Industry Views

Monday Memo: Behold the Radio Unicorn!

By Holland Cooke

imGot young local radio news talent? CONGRATULATIONS, for five reasons:

1. They’re young, which our 100-year-old medium NEEDS.
2. Streaming and satellite competitors don’t do local.
3. Radio is still #1 in-car. And in-home again, via smart speakers.
4. As listeners wonder “What NEXT?” news has their back.
5. Talent is acquired. Hire attitude, train skills.

Just DOING local news makes you special, especially if your AM/FM competitors don’t. Six tips for taking it to the next level, and making your station more habit forming:

— Make this hour’s newscast sound different than last hour’s. A particularly clever turn-of-phrase can come back to haunt you the second time a listener hears that version. The little voice in their head says, “I already heard that.”
— Lead with the latest. Avoid telling the story in chronological order. Is there some detail that can top this hour’s version? “A third shift of state troopers has joined the search for little Sarah Johnson…”
— Write as though you were telling the listener face-to-face. The police posted: “Anyone who has seen a car matching that description is asked to contact the police.” Rewrite to say, “If you see that car, call the police.”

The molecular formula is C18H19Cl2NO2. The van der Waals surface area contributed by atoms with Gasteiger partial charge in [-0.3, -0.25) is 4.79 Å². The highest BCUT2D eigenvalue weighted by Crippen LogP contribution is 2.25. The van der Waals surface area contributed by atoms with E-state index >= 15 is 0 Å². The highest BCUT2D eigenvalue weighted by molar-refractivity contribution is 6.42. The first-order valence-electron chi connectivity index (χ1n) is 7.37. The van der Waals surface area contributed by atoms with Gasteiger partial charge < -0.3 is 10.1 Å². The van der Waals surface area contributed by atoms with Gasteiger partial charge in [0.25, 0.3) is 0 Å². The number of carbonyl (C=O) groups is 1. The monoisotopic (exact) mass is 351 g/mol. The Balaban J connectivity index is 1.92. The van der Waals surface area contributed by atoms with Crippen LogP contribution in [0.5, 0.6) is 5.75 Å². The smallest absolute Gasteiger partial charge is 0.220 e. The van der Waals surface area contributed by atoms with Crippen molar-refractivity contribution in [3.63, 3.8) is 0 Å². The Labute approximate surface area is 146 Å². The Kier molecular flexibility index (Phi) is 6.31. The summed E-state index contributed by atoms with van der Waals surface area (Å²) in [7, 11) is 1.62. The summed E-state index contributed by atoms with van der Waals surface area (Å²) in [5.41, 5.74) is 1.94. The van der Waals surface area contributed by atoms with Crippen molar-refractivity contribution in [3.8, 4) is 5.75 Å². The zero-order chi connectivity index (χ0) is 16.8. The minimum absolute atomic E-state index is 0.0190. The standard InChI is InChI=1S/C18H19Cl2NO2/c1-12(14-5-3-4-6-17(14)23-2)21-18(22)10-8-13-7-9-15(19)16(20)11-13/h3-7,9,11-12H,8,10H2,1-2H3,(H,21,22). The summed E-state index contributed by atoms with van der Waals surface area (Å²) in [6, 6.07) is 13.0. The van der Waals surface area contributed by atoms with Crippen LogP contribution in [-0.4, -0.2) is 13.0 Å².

— Less is more. Long sentences can make it difficult for the listener to follow the story and understand the information. Emulate your network’s writing style. Write for the ear. Avoid using too many adjectives and adverbs.
— But don’t leave out verbs! “The woman’s husband arrested the wounded man taken to the hospital.” Huh?
— Highly recommended: “Writing Broadcast News Shorter, Sharper, Stronger” by Mervin Block (expensive on Amazon, FREE on Google Books).

Time Spent Listening is still the ballgame. Specifically, we want to add occasions of tune-in, which is easier than extending duration-per-occasion. Translation: There is very little we can do to keep someone in a parked car with the key on Accessories.

So be known for knowing. Benefit-laden imaging will earn you the information reputation that keeps listeners coming back again and again, “for a quick update.” And user-friendly copy points will be more effective than the boastful station-centric way many news promos sound.

Holland Cooke ( is a consultant working the intersection of broadcasting and the Internet. He is the author of The Local Radio Advantage: Your 4-Week Tune-In Tune-Up and “Close Like Crazy: Local Direct Leads, Pitches & Specs That Earned the Benjamins” and “Confidential: Negotiation Checklist for Weekend Talk Radio.” Follow HC on Twitter @HollandCooke and connect on LinkedIn